Who was it who said, "The best way to plan the future is to look at the past"? History points out what has been done right, but also what has been done wrong.It gives us a good picture of accomplishments, but it also points out shortfalls. Whether it's world affairs, politics or professional relationships, it seems there is no better learning tool than experience. Somehow, time gives one the ability to analyze and bring into focus reality without the distractions of wishful thinking.
In the long run, success can best be judged by subtracting the losses from the gains and comparing the bottom line. That gives us a historical picture of true worth - a balance sheet, so to speak. As I look at chiropractic in retrospect and superimpose the experience of the past over the challenges of the future, I realize that only the names and faces have changed, not the work that needs to be done. This is not to say that specific issues have not been addressed or there has not been accomplishment. Chiropractic has made giant strides since I was first introduced to the profession three decades ago. But core challenges still remain and will continue to remain, for they are the forces that drive progress.
Too often the continuing need to overcome challenges is interpreted as failure when, in reality, they are the source of energy giving birth to remedial action. In the short term, progress seems slow; in the long term it's sure-footed and impressive. So it has been with chiropractic.
Reflecting a bit, I remember being asked to attend a special meeting in the 1960s at the American Chiropractic Association's (ACA) headquarters, located at that time in Webster City, Iowa. The session was called by Executive Director Dr. L.M. Rogers and attended by some of chiropractic's most distinguished leaders and college presidents. They were concerned about the profession's image, the media's non-coverage of chiropractic, and the general public's lack of recognition of the benefits of chiropractic care (many of the same concerns still with us today, although perhaps dressed in other forms and expressed in other ways).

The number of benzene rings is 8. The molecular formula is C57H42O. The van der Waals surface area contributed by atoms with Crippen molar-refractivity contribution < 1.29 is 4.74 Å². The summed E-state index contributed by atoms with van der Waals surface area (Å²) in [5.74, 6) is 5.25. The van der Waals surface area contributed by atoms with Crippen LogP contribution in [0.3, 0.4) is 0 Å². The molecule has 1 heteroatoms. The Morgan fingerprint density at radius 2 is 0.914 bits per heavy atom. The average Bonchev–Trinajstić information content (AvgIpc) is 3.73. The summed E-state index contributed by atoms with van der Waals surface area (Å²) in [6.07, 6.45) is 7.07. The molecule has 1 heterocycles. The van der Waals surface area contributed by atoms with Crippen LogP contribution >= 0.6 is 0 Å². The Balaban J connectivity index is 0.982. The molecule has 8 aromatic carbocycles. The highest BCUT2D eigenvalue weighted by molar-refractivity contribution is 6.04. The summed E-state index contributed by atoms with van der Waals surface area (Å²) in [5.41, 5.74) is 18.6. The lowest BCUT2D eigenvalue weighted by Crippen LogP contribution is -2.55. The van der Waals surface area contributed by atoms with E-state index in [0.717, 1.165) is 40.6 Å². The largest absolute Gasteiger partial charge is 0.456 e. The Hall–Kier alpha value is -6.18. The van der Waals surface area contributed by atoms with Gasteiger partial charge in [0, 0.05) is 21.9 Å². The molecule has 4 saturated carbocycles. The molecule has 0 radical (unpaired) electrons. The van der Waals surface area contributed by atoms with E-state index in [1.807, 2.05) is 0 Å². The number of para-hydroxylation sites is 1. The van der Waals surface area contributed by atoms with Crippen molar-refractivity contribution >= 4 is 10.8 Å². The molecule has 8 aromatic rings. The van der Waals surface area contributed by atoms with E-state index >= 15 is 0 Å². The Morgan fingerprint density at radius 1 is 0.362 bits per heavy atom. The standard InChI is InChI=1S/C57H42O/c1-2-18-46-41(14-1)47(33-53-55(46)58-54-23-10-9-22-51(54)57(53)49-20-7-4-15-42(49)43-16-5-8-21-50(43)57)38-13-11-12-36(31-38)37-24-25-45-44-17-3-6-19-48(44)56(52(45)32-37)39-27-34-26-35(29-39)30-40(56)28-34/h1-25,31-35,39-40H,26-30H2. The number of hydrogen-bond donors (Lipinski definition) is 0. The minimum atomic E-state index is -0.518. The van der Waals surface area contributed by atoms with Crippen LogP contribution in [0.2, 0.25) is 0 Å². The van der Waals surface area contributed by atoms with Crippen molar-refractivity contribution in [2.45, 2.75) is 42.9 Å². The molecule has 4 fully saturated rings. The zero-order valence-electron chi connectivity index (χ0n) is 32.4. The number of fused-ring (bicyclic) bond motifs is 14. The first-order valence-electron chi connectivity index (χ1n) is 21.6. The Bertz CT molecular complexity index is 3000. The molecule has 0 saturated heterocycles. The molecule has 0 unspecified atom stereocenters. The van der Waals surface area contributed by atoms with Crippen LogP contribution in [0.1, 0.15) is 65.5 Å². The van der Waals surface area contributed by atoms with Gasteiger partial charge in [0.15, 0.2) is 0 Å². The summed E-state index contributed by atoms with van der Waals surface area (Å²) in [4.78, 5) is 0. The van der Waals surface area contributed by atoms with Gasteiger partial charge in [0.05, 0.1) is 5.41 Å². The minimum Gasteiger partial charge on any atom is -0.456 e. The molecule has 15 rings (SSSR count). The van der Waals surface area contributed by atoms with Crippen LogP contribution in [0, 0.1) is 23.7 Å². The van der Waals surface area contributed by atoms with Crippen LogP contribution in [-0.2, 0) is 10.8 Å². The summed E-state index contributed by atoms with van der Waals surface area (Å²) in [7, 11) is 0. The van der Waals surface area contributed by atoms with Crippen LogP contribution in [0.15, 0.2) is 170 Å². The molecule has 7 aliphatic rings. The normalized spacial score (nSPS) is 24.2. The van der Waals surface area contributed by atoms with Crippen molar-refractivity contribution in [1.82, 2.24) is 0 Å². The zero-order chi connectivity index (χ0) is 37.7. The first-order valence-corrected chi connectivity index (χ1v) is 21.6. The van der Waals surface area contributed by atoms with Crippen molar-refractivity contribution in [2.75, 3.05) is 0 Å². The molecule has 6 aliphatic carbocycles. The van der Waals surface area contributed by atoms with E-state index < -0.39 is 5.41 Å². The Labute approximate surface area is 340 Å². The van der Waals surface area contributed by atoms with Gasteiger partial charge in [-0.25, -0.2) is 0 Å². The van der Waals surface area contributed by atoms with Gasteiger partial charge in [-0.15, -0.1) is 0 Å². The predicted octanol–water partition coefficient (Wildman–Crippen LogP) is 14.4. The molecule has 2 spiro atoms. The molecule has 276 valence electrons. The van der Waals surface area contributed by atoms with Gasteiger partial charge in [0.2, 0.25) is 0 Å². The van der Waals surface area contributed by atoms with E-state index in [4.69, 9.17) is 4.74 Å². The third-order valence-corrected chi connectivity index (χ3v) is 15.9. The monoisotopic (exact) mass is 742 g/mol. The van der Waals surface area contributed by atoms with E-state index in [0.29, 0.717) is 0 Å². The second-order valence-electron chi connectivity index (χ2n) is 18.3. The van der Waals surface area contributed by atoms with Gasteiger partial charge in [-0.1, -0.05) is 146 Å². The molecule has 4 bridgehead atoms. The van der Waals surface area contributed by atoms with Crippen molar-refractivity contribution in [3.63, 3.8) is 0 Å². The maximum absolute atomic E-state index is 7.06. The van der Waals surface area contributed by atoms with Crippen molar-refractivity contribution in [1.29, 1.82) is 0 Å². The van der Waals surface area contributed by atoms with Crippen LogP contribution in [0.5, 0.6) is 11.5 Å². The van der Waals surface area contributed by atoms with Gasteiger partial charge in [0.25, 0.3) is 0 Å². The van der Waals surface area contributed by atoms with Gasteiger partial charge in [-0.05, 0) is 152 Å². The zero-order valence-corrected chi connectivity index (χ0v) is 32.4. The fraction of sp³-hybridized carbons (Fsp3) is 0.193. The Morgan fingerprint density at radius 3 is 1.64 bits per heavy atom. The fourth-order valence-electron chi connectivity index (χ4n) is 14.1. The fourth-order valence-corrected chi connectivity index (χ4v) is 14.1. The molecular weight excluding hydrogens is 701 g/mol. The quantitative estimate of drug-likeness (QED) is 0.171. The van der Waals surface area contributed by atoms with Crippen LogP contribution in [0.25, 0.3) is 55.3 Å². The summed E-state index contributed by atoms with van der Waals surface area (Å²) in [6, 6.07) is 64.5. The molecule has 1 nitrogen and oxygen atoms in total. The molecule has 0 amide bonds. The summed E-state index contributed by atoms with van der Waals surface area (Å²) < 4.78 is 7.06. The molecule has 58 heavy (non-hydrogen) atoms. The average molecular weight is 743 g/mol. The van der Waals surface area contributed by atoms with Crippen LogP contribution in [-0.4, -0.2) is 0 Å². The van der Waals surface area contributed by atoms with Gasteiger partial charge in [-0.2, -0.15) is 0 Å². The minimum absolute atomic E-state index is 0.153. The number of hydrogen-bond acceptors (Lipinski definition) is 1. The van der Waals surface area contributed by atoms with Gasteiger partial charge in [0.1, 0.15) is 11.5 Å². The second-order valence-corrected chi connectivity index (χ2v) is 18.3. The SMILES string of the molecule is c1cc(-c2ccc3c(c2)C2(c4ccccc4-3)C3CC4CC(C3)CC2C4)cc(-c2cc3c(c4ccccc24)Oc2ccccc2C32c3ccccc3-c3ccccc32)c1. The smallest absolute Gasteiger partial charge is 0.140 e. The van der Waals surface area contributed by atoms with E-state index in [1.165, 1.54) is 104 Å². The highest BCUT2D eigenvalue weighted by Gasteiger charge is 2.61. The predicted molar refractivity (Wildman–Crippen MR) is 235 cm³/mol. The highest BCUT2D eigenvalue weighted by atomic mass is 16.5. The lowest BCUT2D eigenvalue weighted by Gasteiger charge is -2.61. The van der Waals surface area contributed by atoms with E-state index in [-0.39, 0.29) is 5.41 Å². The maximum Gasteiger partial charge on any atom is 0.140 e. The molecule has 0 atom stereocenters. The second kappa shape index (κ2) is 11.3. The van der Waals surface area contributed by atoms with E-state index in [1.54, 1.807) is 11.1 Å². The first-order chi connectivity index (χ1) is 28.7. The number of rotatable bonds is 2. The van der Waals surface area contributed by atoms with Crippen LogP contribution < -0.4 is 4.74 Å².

I don't know why my company was contacted, other than the fact that Dr. Rogers had learned I had succeeded in carrying out an effective communications effort for the American Optometric Association, which at that time was having similar problems. (I had been able to write and place a story in a national publication about optometry, which impressed him). As I look back, I realize what a daunting challenge I took on at the time in trying to duplicate the effort for chiropractic. But I was young and fearless, and the mere opportunity to work with such a group of forward-thinking leaders excited me. These were the movers and shakers; the "greats" of the profession. Their names will forever live in chiropractic's annals of progress.
I jumped naively into the tasks, thinking my "creative brilliance" would enable me to change things overnight. And likewise, they jumped into the relationship thinking their expectations could be reached overnight. Of course, we were both wrong. I was wrong about what it would take to change the public's attitude. They were wrong about what it would take to change the profession. We all soon learned that progress is not made quickly, nor does it come easily. It's much easier to mold a clever phrase than to mold public opinion.
Rolling forward, I spent the next 30 or so years deeply involved with chiropractic. As most of the "old timers" know, I spent most of this time as public relations consultant to the ACA. My company, Clayton-Davis & Associates, developed the media strategy, handling everything from media relations to crisis management; everything from internal relations to external relations; everything from graphics to publishing. We wrote and put into production many of the programs of councils and committees, and we put into words many of the ideas, statements and speeches of chiropractic leaders. Some tasks we asked for, some we grew into, some we inherited and some we did only because there was no one else available to do them at the time.